The hole spacing of Nadishana's instruments is closer than that of traditional fujara. What this means for the beginning player is that, coupled with the hose, it allows short people, and/or those with smaller hands, to play all of the flutes, verified via experimentation, i.e. actually giving them to people to play. The longer flutes will probably take some getting used to, and of course there's probably a limit to how small you can be, but in general most people should be able to manage fairly easily. This is certainly a concern as I'm sure many people would wonder at their potential to play a flute, the G fujara, that is almost five feet and ten inches, (1.78 meters), long. If you are not used to playing flutes, especially larger ones, I recommend hand stretching exercises. Here are two learned from a book on bansuri, also excellent warmup exercises. Place the thumb of your opposite hand at the base of your finger, right at the nuckle. Your thumb should be resting on the back of your hand, not the palm. With the fingers of your other hand, the same hand with the thumb at the base of the finger, gently bend the finger back and hold it for a few seconds. It goes without saying that if this hurts you're doing it too much. Repeat for all fingers on both hands. Then, put your thumb and little finger of one hand together. Place them between two fingers of the opposite hand, as far toward the base of your hand as is comfortable. Gently move your thumb and little finger apart and hold for a few seconds. This stretches the webbing between your fingers. Repeat on all fingers, both hands.

In addition this closer hole spacing allows techniques from other flutes, e.g. tinwhistle, bansuri, Native American flute, etc. to be applied to the fujara. Obviously these techniques must fit into the pattern of note production, and the fingerings, particularly in the first octave and the beginning of the second, support them nicely. Rolls, trills, slides, hole strikes, and other such ornaments work well, both in terms of physical execution and sound production. These ornaments are in addition to those traditionally applied to fujara, and together with the ability to simultaneously use the instrument as fujara and the instrument as overtone flute, provide a wide range of notes and playing possibilities.

Having said all of this, the question inevitably arises. Are there any drawbacks? Possibly, though they are so minor they hardly seem worth mentioning, they certainly don't bother me. In fact these are indeed not drawbacks at all, but more along the lines of personal preference. Nevertheless, for the sake of completeness, I'll mention them here.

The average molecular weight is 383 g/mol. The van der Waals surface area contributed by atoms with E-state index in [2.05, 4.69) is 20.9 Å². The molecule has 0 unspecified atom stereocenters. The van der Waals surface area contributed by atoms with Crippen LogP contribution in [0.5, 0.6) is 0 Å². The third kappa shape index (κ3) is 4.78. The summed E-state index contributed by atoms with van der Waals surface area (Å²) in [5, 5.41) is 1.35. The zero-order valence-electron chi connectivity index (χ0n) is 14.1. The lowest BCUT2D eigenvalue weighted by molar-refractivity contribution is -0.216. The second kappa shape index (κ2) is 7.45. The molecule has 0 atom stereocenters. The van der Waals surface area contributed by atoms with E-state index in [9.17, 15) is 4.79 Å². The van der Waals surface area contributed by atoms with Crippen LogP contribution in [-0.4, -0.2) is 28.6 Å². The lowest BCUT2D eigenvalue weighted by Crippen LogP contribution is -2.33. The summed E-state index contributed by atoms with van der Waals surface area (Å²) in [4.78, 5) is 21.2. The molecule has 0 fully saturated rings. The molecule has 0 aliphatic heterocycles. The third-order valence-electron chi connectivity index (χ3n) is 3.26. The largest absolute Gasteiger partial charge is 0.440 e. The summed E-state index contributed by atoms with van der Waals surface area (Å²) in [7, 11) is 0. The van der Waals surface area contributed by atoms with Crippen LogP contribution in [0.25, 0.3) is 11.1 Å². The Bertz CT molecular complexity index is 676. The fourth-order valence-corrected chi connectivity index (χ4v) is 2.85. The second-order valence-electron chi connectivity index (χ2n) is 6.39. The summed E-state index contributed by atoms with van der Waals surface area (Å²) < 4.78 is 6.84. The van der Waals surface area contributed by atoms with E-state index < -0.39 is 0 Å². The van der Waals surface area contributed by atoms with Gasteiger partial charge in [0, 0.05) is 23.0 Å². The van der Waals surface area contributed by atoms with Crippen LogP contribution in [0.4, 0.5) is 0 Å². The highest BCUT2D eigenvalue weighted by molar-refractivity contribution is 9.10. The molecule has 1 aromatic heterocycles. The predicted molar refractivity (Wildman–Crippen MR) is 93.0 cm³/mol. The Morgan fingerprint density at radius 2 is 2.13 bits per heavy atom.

The instrument is made of PVC, save for the wooden fipple, the block that directs the air to the blowing edge, at the top of the instrument. This means it doesn't look much like a traditional instrument, particularly with the hose attached. However I should add that Nadishana offers opaque models, painted in various colors, and a painted model that incorporates artistic designs and ornamentation, which probably come closer to the traditional appearance. Being blind I can't really judge this, though I do know that wooden instruments are often highly decorated. In addition to appearance, the sound will be slightly different from that of a wooden instrument. For instance, wood tends to absorb some frequencies, thus giving a mellower tone. PVC is entirely reflective, thus giving a much brighter sound. You may prefer one type of sound over the other. If you enjoy tapping on the instrument, then it sounds like PVC. As I've mentioned, this is more a personal preference, the instrument is probably indistinguishable from a traditional fujara in 99.9% of cases.

The only other drawback I can think of is expense. Currently the five-in-one basic instrument, no painting, sells for 140 euros. However, keep in mind this is about half of the price I've seen for any one wooden instrument, the lowest for a single wooden instrument so far is 250 euros and the highest is around $1100. any fujara, therefore, will be an expense. However, as you are getting not one fujara for the lowest price I've encountered so far, but four, plus an overtone flute, as well as all of the other benefits mentioned above, my recommendation, obviously, is save up and get one.